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Environmental Values

Speaking About Weeds: Indigenous Elders' Metaphors for Invasive Species and Their Management

Thomas Michael Bach, Brendon M.H. Larson

Environmental Values 26 (2017): 561-581. doi: 10.3197/096327117X15002190708119

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Our language and metaphors about environmental issues reflect and affect how we perceive and manage them. Discourse on invasive species is dominated by aggressive language of aliens and invasion, which contributes to the use of war-like metaphors to promote combative control. This language has been criticised for undermining scientific objectivity, misleading discourse, and restricting how invasive species are perceived and managed. Calls have been made for alternative metaphors that open up new management possibilities and reconnect with a deeper conservation ethic. Here, we turn to Indigenous perspectives because they are increasingly recognised as offering important and novel voices in invasive species discourse. We examine how Australian Aboriginal elders and land managers (rangers) speak about 'environmental weeds' (the term used to describe invasive plants in Australia) and weed management. Based on qualitative research with five Aboriginal groups in the Kimberley region of Western Australia, our findings indicate that Aboriginal elders speak about weeds through passive, neutral language and prefer metaphors for weed management that focus on health, care and creation. We outline the influence that this language has for how rangers practice weed work and discuss its implications for the mainstream paradigm.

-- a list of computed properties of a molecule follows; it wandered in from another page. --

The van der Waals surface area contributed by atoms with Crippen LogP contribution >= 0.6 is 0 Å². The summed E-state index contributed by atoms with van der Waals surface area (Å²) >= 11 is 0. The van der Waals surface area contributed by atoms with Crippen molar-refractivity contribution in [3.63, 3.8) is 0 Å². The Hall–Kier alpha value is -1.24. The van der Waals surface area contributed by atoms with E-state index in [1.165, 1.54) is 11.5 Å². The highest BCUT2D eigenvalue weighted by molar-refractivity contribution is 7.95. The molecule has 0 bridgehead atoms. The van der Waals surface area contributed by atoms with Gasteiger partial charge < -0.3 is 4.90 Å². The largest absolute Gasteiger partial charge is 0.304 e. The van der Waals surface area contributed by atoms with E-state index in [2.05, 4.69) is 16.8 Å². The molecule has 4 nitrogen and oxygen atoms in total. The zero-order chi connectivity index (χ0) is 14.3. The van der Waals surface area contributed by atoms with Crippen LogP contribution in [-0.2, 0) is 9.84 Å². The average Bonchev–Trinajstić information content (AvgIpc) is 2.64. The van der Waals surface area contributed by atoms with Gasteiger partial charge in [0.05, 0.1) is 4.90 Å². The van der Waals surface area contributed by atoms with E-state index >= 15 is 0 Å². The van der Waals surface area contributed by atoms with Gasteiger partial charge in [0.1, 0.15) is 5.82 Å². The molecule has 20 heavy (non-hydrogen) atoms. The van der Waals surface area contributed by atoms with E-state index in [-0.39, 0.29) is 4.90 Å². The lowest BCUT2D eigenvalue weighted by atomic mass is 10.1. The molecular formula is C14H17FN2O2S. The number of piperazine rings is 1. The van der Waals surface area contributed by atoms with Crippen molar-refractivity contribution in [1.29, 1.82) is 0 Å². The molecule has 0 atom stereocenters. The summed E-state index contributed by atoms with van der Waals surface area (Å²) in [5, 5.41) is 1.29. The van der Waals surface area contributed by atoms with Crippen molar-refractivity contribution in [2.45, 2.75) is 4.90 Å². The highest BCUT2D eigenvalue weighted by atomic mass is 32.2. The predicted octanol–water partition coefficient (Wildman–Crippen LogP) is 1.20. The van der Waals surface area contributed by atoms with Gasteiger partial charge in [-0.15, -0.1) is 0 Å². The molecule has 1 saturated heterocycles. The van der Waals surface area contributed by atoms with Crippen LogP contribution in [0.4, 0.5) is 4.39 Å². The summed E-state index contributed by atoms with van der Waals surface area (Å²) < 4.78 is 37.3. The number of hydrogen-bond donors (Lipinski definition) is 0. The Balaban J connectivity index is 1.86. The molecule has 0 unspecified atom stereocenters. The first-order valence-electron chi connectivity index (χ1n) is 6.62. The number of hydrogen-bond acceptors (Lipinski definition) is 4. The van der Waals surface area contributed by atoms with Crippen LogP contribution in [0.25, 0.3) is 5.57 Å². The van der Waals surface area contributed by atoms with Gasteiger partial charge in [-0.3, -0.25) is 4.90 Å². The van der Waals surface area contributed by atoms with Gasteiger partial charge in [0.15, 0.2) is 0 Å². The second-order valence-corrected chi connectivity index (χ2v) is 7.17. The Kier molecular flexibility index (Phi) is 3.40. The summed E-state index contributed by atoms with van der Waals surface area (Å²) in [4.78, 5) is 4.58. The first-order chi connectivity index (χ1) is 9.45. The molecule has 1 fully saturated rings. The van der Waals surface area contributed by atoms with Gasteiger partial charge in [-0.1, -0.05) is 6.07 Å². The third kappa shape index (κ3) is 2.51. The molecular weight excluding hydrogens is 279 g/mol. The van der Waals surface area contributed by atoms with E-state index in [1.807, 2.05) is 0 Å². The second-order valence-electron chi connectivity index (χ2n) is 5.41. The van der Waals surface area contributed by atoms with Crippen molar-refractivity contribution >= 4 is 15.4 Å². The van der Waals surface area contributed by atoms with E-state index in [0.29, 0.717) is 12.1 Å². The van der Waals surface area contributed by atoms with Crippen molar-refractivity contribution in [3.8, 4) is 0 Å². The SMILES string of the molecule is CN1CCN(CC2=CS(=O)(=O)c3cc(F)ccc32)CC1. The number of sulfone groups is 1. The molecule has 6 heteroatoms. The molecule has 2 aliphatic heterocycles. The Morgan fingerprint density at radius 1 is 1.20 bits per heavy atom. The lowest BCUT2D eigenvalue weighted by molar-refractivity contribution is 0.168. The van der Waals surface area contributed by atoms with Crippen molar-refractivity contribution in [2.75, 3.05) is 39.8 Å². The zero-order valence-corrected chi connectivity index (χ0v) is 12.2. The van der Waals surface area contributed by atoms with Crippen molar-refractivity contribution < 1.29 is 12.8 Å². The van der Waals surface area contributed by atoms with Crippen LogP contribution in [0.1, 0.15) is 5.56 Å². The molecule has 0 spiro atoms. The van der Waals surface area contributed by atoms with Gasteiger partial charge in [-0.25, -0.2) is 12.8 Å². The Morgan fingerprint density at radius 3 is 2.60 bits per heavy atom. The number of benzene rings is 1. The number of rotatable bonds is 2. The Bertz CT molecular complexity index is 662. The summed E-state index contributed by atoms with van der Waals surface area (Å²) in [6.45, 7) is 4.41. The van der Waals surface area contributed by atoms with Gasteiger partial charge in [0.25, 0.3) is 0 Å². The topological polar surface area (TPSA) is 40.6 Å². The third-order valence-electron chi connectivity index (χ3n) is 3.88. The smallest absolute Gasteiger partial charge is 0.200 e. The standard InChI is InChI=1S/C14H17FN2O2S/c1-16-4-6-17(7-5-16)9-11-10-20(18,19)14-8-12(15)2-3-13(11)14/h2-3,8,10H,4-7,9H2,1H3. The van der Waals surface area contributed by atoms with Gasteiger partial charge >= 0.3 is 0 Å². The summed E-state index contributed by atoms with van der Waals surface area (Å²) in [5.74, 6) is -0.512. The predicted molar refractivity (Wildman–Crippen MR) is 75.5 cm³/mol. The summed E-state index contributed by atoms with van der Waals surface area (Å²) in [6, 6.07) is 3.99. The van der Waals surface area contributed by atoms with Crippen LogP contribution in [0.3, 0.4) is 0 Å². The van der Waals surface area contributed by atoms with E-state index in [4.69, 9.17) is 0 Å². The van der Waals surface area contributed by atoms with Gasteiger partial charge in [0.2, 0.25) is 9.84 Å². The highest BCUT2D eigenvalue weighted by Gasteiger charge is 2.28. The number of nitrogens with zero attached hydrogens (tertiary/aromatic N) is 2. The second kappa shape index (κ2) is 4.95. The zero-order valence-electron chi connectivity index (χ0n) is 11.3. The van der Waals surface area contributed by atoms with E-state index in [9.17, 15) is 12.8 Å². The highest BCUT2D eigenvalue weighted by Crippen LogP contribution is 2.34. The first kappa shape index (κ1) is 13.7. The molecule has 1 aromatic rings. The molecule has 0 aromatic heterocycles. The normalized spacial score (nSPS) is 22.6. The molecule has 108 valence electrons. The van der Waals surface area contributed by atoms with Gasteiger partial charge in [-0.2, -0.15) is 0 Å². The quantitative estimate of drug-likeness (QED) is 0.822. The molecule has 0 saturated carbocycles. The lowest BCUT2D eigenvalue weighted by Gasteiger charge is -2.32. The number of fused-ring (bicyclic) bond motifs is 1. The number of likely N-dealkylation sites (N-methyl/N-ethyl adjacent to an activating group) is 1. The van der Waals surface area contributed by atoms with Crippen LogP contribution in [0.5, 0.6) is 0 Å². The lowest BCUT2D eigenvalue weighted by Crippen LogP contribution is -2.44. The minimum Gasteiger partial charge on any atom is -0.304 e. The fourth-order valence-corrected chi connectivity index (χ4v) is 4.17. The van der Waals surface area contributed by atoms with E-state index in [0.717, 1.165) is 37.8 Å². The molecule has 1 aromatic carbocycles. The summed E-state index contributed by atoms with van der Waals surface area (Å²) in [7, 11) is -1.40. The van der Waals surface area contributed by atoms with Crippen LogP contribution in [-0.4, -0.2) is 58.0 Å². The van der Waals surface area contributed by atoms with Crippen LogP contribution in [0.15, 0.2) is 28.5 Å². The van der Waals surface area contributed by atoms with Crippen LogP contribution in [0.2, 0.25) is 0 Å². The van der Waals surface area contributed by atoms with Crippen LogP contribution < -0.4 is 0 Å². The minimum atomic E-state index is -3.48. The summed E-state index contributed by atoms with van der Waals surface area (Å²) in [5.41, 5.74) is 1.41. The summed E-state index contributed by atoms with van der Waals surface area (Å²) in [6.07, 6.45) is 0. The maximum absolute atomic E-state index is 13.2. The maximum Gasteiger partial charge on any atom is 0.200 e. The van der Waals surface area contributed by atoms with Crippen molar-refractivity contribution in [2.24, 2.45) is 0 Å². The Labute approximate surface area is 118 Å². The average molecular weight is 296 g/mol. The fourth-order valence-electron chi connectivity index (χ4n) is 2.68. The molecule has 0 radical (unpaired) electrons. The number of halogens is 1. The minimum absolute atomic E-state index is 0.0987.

Australian Aboriginal Peoples, discourse, environmental health, invasive species, natural and cultural resource management

REFERENCES to other articles in Environmental Values:

The Need for Indigenous Voices in Discourse about Introduced Species: Insights from a Controversy over Wild Horses. Jonaki Bhattacharyya and Brendon M.H. Larson

Nativism and Nature: Rethinking Biological Invasion. Jonah H. Peretti

CITATIONS in other Environmental Values articles

Editorial: Conflict and Resolution. Simon P. James

Avoiding the Invasive Trap: Policies for Aquatic Non-Indigenous Plant Management. Paul Radomski, Donna Perleberg

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